Apple and Samsung have finally found something they can agree on: they are sick and tired of paying their lawyers gigantic piles of money to fight the neverending patent lawsuits the tech giants bring against one another. Instead, they have decided to dismiss all patent lawsuits outside of the United States. This affects pending cases in eight nations. Apple and Google reached a similar agreement earlier this year.
However, this truce does not affect the mega-cases which have been brought in the States. "Apple and Samsung have agreed to drop all litigation between the two companies outside the United States," the companies said in a joint statement to the Wall Street Journal, "This agreement does not involve any licensing arrangements, and the companies are continuing to pursue the existing cases in U.S. courts."
The two companies have a long history of dragging one another to court. In 2011, Apple sued Samsung for copying parts of the iPhone. Then, Samsung sued Apple for patent infringement in a number of countries, including South Korea, Japan, France and the U.K. Apple then filed a counter lawsuit for patent infringement. All of those international claims will now go away. Additionally, Samsung has agreed to no file injunctions in Europe for the next five years over "key patents."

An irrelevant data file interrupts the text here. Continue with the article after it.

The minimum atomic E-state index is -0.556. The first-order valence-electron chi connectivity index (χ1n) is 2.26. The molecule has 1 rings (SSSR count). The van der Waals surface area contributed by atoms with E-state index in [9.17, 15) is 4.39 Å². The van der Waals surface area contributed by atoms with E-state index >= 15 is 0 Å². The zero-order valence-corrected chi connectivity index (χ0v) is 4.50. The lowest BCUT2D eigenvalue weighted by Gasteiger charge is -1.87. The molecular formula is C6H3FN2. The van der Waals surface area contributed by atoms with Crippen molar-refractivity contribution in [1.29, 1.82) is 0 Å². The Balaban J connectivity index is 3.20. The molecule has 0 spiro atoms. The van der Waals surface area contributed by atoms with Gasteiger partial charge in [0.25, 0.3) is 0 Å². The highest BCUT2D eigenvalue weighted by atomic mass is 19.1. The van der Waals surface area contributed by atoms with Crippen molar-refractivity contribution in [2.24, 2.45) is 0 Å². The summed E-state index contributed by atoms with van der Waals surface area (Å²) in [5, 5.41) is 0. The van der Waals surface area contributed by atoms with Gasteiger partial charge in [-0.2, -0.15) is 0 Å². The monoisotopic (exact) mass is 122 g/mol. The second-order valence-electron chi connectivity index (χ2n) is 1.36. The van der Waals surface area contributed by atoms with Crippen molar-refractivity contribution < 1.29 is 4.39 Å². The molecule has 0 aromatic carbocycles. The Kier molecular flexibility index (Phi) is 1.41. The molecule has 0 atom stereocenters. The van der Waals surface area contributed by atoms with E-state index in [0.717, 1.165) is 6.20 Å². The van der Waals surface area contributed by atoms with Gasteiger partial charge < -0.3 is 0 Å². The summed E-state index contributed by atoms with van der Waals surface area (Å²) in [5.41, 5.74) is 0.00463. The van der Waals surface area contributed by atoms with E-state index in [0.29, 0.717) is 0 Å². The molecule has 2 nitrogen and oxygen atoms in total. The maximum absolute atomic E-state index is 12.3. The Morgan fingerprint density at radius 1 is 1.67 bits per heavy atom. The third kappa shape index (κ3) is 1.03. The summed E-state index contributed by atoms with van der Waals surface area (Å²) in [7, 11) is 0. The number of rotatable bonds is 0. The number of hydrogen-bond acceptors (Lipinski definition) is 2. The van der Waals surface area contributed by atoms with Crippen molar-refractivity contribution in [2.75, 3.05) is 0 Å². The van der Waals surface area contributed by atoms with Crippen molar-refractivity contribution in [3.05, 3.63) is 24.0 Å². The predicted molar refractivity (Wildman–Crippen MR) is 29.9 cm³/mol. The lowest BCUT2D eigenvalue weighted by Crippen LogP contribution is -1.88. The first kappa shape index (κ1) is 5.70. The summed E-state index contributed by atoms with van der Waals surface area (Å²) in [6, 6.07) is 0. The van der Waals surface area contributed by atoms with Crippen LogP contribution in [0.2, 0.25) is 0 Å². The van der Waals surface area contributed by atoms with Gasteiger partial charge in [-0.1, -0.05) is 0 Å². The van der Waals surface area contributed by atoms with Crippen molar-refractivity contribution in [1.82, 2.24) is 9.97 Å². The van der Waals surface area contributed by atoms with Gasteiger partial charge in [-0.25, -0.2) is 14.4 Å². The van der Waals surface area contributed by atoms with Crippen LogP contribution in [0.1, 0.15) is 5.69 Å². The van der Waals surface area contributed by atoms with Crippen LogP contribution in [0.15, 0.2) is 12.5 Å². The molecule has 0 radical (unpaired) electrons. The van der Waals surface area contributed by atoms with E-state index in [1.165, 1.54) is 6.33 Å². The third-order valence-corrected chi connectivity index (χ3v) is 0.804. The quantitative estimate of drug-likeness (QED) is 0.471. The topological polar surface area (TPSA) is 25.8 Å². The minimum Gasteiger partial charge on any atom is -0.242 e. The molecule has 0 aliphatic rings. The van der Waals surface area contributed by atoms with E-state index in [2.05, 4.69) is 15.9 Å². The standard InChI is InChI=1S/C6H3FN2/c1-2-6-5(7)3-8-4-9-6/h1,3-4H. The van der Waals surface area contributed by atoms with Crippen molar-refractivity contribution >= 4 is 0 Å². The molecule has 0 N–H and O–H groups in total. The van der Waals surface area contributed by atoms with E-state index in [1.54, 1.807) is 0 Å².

While this is certainly progress, a $1 billion lawsuit remains on the line in the U.S. A District Court found that Samsung had copied iPhone features under two jury verdicts. This resulted in damages of $1 billion to Apple, but Samsung plans to appeal this. Thus far, Apple has not seen a penny in damages from Samsung, either from this or from another lawsuit, but they did deal with "embarrassing details" coming out during trial.
Michael Carrier, a patent-law expert and law professor at Rutgers University told the Wall Street Journal, "The U.S. litigation is the most important. There is the most at stake. Apple in particular is hesitant to let it go. I think Apple is coming to the realization step by step that this litigation is not worth it."
This article is from the archive of our partner The Wire.
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